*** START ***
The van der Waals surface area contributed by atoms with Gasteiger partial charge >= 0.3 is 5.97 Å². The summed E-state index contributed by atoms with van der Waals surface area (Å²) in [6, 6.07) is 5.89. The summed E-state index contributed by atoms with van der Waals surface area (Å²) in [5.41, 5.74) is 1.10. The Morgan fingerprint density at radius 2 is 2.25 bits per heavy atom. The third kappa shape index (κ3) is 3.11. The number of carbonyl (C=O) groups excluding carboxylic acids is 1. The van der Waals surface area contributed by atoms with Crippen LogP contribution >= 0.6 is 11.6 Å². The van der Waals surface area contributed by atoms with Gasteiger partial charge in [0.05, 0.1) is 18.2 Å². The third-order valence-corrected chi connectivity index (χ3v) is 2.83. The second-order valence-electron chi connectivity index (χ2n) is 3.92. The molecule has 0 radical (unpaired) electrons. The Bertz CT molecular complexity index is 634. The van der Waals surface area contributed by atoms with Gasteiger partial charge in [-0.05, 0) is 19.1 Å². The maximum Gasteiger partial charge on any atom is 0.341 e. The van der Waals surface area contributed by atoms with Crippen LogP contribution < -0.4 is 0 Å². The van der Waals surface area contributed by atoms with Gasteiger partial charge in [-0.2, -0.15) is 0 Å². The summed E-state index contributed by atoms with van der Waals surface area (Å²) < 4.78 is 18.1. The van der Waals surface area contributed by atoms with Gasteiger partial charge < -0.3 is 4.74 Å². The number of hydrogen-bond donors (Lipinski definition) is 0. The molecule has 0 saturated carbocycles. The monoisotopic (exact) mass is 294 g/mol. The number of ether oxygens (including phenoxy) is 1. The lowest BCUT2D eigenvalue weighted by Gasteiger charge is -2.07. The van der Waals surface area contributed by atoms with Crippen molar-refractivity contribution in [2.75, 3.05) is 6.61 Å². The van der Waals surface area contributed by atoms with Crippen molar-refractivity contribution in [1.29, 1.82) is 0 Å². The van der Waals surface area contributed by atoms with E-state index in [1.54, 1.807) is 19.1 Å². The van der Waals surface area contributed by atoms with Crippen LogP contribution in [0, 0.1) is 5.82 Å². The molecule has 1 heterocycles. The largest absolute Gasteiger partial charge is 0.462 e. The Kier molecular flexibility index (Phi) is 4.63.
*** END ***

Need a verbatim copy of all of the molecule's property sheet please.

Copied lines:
The van der Waals surface area contributed by atoms with Gasteiger partial charge >= 0.3 is 5.97 Å². The summed E-state index contributed by atoms with van der Waals surface area (Å²) in [6, 6.07) is 5.89. The summed E-state index contributed by atoms with van der Waals surface area (Å²) in [5.41, 5.74) is 1.10. The Morgan fingerprint density at radius 2 is 2.25 bits per heavy atom. The third kappa shape index (κ3) is 3.11. The number of carbonyl (C=O) groups excluding carboxylic acids is 1. The van der Waals surface area contributed by atoms with Crippen LogP contribution >= 0.6 is 11.6 Å². The van der Waals surface area contributed by atoms with Gasteiger partial charge in [0.05, 0.1) is 18.2 Å². The third-order valence-corrected chi connectivity index (χ3v) is 2.83. The second-order valence-electron chi connectivity index (χ2n) is 3.92. The molecule has 0 radical (unpaired) electrons. The Bertz CT molecular complexity index is 634. The van der Waals surface area contributed by atoms with Gasteiger partial charge in [-0.05, 0) is 19.1 Å². The maximum Gasteiger partial charge on any atom is 0.341 e. The van der Waals surface area contributed by atoms with Crippen LogP contribution < -0.4 is 0 Å². The van der Waals surface area contributed by atoms with Gasteiger partial charge in [-0.2, -0.15) is 0 Å². The summed E-state index contributed by atoms with van der Waals surface area (Å²) < 4.78 is 18.1. The van der Waals surface area contributed by atoms with Gasteiger partial charge < -0.3 is 4.74 Å². The number of hydrogen-bond donors (Lipinski definition) is 0. The molecule has 0 saturated carbocycles. The monoisotopic (exact) mass is 294 g/mol. The number of ether oxygens (including phenoxy) is 1. The lowest BCUT2D eigenvalue weighted by Gasteiger charge is -2.07. The van der Waals surface area contributed by atoms with Crippen molar-refractivity contribution in [2.75, 3.05) is 6.61 Å². The van der Waals surface area contributed by atoms with Crippen molar-refractivity contribution in [1.29, 1.82) is 0 Å². The van der Waals surface area contributed by atoms with E-state index in [1.54, 1.807) is 19.1 Å². The van der Waals surface area contributed by atoms with Crippen LogP contribution in [0, 0.1) is 5.82 Å². The molecule has 1 heterocycles. The largest absolute Gasteiger partial charge is 0.462 e. The Kier molecular flexibility index (Phi) is 4.63.